Physicists count sound particles with quantum microphone
Physicists have developed a "quantum microphone" so sensitive it can measure individual particles of sound, called phonons.
The device, developed through U.S. National Science Foundation-funded research, is detailed in the journal Nature. It could lead to smaller, more efficient quantum computers that operate by manipulating sound rather than light.
"We expect this discovery to allow new types of quantum sensors, transducers and storage devices for future quantum machines," said study leader Amir Safavi-Naeini, a physicist at Stanford University.
First proposed by Albert Einstein in 1907, phonons are packets of vibrational energy emitted by jittery atoms. These indivisible packets, or quanta, of motion manifest as sound or heat, depending on their frequencies.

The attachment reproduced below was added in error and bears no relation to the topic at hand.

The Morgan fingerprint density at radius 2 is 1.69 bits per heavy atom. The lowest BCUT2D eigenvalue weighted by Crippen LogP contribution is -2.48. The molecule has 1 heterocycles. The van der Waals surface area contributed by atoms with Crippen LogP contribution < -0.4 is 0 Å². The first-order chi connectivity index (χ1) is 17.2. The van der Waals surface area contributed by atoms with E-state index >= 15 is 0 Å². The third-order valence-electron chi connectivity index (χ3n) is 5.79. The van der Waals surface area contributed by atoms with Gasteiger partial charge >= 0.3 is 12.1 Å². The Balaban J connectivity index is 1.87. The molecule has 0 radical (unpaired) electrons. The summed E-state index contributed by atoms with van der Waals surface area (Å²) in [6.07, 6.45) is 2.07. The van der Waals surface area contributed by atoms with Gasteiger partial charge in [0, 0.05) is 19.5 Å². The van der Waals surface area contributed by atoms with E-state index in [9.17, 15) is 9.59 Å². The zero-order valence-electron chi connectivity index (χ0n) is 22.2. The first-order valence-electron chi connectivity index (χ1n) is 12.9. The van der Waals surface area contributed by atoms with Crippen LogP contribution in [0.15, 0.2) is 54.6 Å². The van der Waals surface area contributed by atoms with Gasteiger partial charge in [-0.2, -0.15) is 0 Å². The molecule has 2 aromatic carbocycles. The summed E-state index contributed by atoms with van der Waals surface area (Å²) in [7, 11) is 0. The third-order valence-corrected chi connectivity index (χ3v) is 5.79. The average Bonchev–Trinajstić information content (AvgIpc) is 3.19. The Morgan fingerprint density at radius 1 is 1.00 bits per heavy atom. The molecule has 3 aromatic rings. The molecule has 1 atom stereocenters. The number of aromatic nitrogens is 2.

Like photons, which are quantum carriers of light, phonons are quantized, meaning their vibrational energies are restricted to discrete values -- similar to how a staircase is composed of distinct steps.
"Sound has this granularity that we don't normally experience," Safavi-Naeini said. "Sound, at the quantum level, crackles."
Until now, scientists have been unable to measure phonon states in engineered structures directly because the energy differences between states -- in the staircase analogy, the spacing between steps -- is vanishingly small.
To address this issue, the team engineered the world's most sensitive microphone, one that exploits quantum principles to eavesdrop on the whispers of atoms.
In an ordinary microphone, incoming sound waves move an internal membrane; this physical displacement is converted into measurable voltage.
Mastering the ability to precisely generate and detect phonons could help pave the way for new kinds of quantum devices that are able to store and retrieve information encoded as particles of sound, or that can convert seamlessly between optical and mechanical signals.
Such devices could be more compact and efficient than quantum machines that use photons, since phonons are easier to manipulate and have wavelengths that are thousands of times smaller than light particles.